The first comes from Eran Shmaya:

I heard this from Marco who heard it from Tzachi. Not sure what to make of it, but that will not deter me from ruminating publicly

There is a sack of chocolate and you have two options: either take one piece from the sack to yourself, or take three pieces which will be given to Dylan. Dylan also has two options: one pieces for himself or three to you. After you both made your choices independently each goes home with the amount of chocolate he collected.

The second from Presh Talwalker:

My friend Jamie is a professional poker player, and he came across a great example along the lines of the Prisoner’s Dilemma.

Here is what he reports:

I played a poker tournament at Caesar’s Palace last night with the
following setup: The buy-in is $65, which gets you 2500 chips. There
is also the option to buy an additional 500 chips for $5 more, giving
you a total of 3000 chips for $70. At 1 cent/chip, this add-on sounds
like a great bargain compared to the 2.6 cents/chip of the regular
buy-in.

The kicker is that the house keeps the entire $5 add-on fee; none of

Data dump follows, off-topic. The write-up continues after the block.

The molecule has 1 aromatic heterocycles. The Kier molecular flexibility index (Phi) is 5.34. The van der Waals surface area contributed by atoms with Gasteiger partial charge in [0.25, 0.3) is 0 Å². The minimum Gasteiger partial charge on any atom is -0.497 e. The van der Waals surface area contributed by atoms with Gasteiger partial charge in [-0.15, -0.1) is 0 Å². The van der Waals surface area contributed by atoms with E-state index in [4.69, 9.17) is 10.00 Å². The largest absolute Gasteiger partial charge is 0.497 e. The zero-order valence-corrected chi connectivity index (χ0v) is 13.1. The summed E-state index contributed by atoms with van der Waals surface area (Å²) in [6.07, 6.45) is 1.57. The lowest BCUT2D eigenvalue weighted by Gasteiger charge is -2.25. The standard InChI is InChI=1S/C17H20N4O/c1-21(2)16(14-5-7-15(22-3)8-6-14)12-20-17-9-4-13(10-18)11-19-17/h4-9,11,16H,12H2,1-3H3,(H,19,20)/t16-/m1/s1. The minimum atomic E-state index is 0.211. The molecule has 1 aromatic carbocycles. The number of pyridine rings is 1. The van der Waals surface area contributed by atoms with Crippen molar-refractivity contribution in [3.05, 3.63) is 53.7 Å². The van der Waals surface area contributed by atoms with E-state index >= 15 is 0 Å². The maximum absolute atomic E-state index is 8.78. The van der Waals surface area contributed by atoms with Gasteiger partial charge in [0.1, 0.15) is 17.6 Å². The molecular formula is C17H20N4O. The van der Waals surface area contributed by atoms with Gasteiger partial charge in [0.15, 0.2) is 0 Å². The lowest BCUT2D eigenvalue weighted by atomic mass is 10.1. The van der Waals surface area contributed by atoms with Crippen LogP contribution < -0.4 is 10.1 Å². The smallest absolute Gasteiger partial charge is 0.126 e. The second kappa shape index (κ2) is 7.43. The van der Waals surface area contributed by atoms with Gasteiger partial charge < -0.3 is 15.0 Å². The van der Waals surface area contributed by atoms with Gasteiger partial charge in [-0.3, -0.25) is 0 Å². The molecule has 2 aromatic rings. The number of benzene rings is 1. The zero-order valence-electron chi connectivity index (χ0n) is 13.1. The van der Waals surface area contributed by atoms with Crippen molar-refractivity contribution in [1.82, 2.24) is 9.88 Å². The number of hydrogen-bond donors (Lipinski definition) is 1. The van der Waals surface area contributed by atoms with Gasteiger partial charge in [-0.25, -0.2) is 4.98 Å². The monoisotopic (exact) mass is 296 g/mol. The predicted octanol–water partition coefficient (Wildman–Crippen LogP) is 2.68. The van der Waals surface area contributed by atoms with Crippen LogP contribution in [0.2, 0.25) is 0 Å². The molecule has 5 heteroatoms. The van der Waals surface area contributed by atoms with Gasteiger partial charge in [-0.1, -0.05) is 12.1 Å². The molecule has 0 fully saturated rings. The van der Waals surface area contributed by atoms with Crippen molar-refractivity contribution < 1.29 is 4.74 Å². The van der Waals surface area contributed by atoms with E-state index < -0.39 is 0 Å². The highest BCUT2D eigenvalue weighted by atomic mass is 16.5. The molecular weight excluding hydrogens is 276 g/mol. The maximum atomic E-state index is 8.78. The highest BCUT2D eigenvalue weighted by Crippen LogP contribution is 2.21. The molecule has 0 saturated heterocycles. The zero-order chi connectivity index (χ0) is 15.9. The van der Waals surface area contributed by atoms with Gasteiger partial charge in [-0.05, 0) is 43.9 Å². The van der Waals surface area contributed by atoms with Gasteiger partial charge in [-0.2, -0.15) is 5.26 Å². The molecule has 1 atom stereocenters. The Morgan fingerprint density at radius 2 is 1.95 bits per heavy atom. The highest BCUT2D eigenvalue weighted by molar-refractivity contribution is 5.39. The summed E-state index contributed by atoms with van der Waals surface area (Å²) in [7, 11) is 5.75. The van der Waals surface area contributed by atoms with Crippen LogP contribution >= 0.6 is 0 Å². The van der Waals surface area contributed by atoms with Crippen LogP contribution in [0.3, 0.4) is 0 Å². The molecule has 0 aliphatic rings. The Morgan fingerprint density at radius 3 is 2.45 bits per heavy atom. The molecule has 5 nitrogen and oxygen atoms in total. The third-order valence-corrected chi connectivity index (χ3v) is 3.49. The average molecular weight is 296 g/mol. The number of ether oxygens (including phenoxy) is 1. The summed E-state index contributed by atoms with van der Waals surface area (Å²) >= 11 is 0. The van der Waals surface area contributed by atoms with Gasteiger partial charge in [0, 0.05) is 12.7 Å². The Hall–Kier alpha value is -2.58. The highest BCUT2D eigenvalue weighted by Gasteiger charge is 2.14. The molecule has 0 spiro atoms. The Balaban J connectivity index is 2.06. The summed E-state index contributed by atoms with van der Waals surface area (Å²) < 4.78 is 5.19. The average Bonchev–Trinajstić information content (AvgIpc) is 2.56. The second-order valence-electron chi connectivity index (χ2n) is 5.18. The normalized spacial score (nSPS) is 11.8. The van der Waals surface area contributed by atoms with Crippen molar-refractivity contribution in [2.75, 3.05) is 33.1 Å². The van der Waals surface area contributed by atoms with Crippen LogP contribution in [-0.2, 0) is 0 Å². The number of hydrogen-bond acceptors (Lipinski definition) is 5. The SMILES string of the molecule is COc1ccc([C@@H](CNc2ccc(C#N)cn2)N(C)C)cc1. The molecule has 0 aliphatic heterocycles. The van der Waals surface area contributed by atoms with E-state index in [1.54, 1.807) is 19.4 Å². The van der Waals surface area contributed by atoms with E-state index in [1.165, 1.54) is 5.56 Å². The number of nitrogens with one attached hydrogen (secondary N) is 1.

it goes into the prize pool.

Each of these is equivalent to a Prisoners’ Dilemma.  That should be obvious in the first case.  In the second case, notice that if you buy the additional chips you deflate the value of the others’ chips.  (Poker seignorage!)  If you were to present either of these examples to students, I would bet that most of them would play the corresponding Defect strategy.  And this would make for a great teaching device if you show it to them before teaching the Prisoners’ dilemma.  Because the usual framing of the prisoner’s dilemma suggests to students that they ought to be cooperative.  This is the main reason students are often confused by the Prisoners’ dilemma.

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